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What Is Martial Law? Some Have Concerns It May Eventually Be Implemented

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President Trump has been in office for less than two weeks and he has already signed 13 executive orders. It's been a busy week for the president, as well as an unsettling start to the next four years for many American citizens. It's not only Trump's executive orders that have people worried about the future of our country either: Trump took to Twitter last week, sharing statistics from The Chicago Tribune which detailed the rise in homicides happening in the city. “If Chicago doesn’t fix the horrible ‘carnage’ going on, 228 shootings in 2017 with 42 killings (up 24% from 2016), I will send in the Feds!” Trump declared, which has many people wondering if the President is seriously considering implementing martial law in the United States.

The Merriam-Webster dictionary defines martial law as "the law applied in occupied territory by the military authority of the occupying power," or as the law "administered by military forces that is invoked by a government in an emergency when the civilian law enforcement agencies are unable to maintain public order and safety." While the threat of martial law is scary, especially considering it's often connected with the suspension of civil laws and rights, the United States does have systems in place that help prevent a President from authorizing martial law — so whether or not that actually happens, it's still unsurprisingly concerning to those who've lived through actual martial law.

Martial law is limited in the United States because of the Posse Comitatus Act, which was passed by Congress in 1878. The act states that congress must approve of all military involvement in domestic law enforcement. Habeas corpus in another element of United States law that helps prevent martial law from going into effect. Habeas corpus is the right of civilian to report an unlawful detention or imprisonment before a court, which basically means that the United States judiciary is able to supervise law enforcement. According to Article 1, Section 9 of the United States Constitution, "The Privilege of the Writ of Habeus Corpus shall not be suspended, unless when in Cases of Rebellion or Invasion the public safety may require it."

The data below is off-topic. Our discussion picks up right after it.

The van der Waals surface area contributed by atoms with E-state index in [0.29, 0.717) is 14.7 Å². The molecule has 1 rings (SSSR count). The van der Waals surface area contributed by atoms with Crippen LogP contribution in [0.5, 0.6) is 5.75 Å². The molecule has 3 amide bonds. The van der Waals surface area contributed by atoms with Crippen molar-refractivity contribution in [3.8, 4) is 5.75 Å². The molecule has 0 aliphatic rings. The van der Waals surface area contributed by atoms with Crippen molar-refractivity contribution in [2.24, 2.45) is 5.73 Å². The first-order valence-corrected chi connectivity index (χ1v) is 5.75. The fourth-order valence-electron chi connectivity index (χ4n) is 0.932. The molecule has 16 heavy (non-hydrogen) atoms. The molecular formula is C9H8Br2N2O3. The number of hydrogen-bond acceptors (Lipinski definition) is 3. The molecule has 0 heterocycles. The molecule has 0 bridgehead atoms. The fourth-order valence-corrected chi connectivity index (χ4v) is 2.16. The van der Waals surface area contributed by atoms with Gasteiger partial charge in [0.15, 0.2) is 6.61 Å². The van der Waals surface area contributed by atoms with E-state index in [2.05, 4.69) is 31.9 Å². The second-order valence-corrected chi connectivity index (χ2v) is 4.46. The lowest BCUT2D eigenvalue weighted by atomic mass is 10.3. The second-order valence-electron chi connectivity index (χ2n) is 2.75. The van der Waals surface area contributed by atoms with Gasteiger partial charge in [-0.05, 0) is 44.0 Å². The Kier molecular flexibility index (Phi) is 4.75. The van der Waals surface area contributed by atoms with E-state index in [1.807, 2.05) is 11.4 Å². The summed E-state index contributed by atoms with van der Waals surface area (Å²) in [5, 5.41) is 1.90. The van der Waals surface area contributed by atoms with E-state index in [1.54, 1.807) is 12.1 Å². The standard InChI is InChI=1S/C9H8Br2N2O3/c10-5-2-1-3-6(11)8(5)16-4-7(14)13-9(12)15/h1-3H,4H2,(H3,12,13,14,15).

Trump's tweet about Chicago's crime rates didn't come right out and say martial law, however, the implication was clear for many. Aaron Morrison, a senior staff writer at Mic, pointed out that martial law has been proven to lead to "higher rates of death, incarceration and civil liberties violations." He spoke with native Chicagoan and criminal justice professor Nicole Gonzalez Van Cleve about the possibility of martial law being implemented in Chicago. "When you take the history of his rhetoric and his campaign promises, this martial law approach presents a different twist," Van Cleve told Mic. "There is no violence-prevention expert in America that would agree that martial law works."

Most recently, concerns over martial law have come to a head following the various immigration ban protests taking place across the country. "Now what?" one journalist wrote on Twitter Sunday, responding to reports that attorneys looking to assist detained refugees using a federal judge's executive order stay had been denied by Customs and Border Patrol (CBP) agents. "If judge grants contempt order [against CBP agents] & sends Federal Marshals against CBP, & [the White House] sides w/CBP in defiance — who or what defends [the] Constitution?"

"If we're following a pattern here Trump is telling us he's about to start WWIII," one writer tweeted.

"Unbelievable that CBP are openly defying federal court order," echoed one Twitter user. "This is what beginnings of martial law looks like."

It will be interesting to see how Trump moves forward from here. Despite using Twitter to threaten martial law, there are systems in place that will hopefully prevent our president from doing just that — whether those systems are fail-proof is still up in the air.